The drought severity required to cross such thresholds is likely to be linked to the ecophysiological limits of a species hydraulic system to drought stress (Choat et al., 2012; Adams et al., 2017) and pre-drought conditions, which can lead to phenomenon such as structural overshoot (Jump et al., 2017). While it is possible that observed shifts in Gd in this study are partly the result of the death of neighboring trees, assessments of both the high density (ρH) and low density (ρL) treatments in 1985 and 1990 (1 and 6 years after the 1984 extreme drought) show mortality was not abnormally high during these post-drought periods (Supplementary Table 1). While we acknowledge that in some cases mortality might be delayed for many years following drought (Bigler et al., 2007), we show that the crossing of drought thresholds does not necessarily need to result in widespread or elevated tree mortality to be associated with detectable changes in growth dominance and stand dynamics (Stuart-Haëntjens et al., 2015; Batllori et al., 2020), addressing our second research question. Persistent, interspecific shifts in competitive dominance have been documented following extreme drought in other species (Cavin et al., 2013), but such shifts at the population level were not observed in a much larger scale study of P. sylvestris (Martínez-Vilalta et al., 2012).

Collectively, our results demonstrate how small increases in drought severity can be associated with changes in tree growth at different tree densities and may influence stand dynamics to a degree that is not observed under less severe drought conditions. While we did not detect any large changes in Si or Sa in response to drought, this study exclusively looked at even aged, monospecific stands of P. sylvestris. Future work should investigate whether drought induces changes in Si, Sa, and Gd in more structurally diverse, species rich stands of variable age classes to further our understanding of the role of drought in driving novel developmental trajectories and structuring community composition. Similarly, understanding which combinations of drought intensity, timing, duration, and frequency are associated with differences in forest growth and stand development will be key.

Conclusion

Here we demonstrate how extreme drought is associated with a threshold response in Pinus sylvestris trees growing in Scotland at different stand densities. Once crossed, this threshold was associated with decreased BAI which persisted for up to 3 years after drought, a significant increase in the number of trees growing below average and shifts in growth dominance from larger trees to smaller trees in both stand densities. These results suggests that tree level variability may provide some stand level resilience to drought, but also demonstrates how small increases in drought severity may exceed this compensatory mechanism and result in stand level changes that are not manifest under slightly less severe drought conditions.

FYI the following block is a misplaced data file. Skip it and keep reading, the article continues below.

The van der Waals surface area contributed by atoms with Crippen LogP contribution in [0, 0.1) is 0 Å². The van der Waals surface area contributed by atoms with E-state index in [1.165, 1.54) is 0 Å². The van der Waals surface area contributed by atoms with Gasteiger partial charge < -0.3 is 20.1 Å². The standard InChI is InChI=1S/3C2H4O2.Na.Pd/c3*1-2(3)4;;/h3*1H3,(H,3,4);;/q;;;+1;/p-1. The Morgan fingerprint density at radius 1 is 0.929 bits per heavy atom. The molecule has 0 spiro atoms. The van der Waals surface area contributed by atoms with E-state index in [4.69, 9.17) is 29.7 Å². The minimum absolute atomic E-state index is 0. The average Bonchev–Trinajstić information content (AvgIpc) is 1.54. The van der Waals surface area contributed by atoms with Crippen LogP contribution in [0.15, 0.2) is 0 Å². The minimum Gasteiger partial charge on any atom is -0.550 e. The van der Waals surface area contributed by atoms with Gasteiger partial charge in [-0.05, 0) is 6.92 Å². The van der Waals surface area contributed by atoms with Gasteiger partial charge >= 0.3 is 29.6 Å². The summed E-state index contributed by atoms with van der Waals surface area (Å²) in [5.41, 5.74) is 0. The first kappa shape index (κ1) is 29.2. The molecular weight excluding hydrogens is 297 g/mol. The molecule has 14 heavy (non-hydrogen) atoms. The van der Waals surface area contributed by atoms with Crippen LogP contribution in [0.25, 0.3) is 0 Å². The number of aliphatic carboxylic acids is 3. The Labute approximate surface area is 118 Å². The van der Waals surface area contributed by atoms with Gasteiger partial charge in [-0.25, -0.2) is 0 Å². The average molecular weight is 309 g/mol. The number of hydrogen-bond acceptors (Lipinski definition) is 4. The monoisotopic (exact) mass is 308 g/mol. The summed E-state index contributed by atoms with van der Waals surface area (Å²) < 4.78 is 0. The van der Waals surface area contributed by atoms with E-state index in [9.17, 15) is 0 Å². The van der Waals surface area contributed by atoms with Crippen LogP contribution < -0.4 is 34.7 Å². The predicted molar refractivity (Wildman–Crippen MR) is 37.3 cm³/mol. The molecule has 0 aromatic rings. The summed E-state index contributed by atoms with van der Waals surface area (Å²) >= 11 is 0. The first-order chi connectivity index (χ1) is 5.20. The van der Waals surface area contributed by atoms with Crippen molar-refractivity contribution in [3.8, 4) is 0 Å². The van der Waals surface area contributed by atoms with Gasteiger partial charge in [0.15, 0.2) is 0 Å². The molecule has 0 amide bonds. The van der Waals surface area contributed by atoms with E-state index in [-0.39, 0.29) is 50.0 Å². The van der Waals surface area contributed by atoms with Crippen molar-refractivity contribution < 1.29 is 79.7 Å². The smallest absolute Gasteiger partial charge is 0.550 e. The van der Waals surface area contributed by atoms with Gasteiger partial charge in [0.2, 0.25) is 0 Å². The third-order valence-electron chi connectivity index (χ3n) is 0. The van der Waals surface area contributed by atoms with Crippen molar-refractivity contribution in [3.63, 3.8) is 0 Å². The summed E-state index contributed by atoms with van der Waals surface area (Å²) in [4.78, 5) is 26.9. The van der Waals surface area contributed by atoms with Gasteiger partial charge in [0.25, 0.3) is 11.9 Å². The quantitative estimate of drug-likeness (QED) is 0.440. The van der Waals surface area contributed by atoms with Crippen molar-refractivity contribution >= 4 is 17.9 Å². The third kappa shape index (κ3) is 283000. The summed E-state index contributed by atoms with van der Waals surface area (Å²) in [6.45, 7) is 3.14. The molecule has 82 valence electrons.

Data Availability Statement

Publicly available datasets were analyzed in this study. This data can be found here: https://datastorre.stir.ac.uk/handle/11667/163.

Author Contributions

TO led conceptual development, methodological approach, analysis, and writing of the manuscript. MP contributed to concept development, manuscript production, and facilitated data availability. T-KC contributed to the methodological approach, analysis, and writing of the manuscript. MM contributed to the manuscript production. AJ contributed to the conceptual development and manuscript production. All authors contributed to the article and approved the submitted version.

Funding

This work was funded by the Forest Research, Scottish Forestry Trust, and University of Stirling. The data utilized in this manuscript was from a study supported by the EU Fifth Framework Project (Compression Wood: QLK5-CT-2001-00177) and Forestry Commission of Great Britain.

Conflict of Interest

The authors declare that the research was conducted in the absence of any commercial or financial relationships that could be construed as a potential conflict of interest.

Publisher’s Note

All claims expressed in this article are solely those of the authors and do not necessarily represent those of their affiliated organizations, or those of the publisher, the editors and the reviewers. Any product that may be evaluated in this article, or claim that may be made by its manufacturer, is not guaranteed or endorsed by the publisher.

Acknowledgments

We thank Danni Thompson for her support and advice during manuscript preparation, and Brad Duthie and Luc Bussiere of Stirling University for discussion and advice on statistical analysis. We are grateful to Barry Gardiner and colleagues for providing data, Adam Ash for his insight and logistical help, and Michal Petr of Forest Research for his thoughts and guidance early on during the conceptual development of this work.

Supplementary Material

The Supplementary Material for this article can be found online at: https://www.frontiersin.org/articles/10.3389/ffgc.2021.737342/full#supplementary-material

References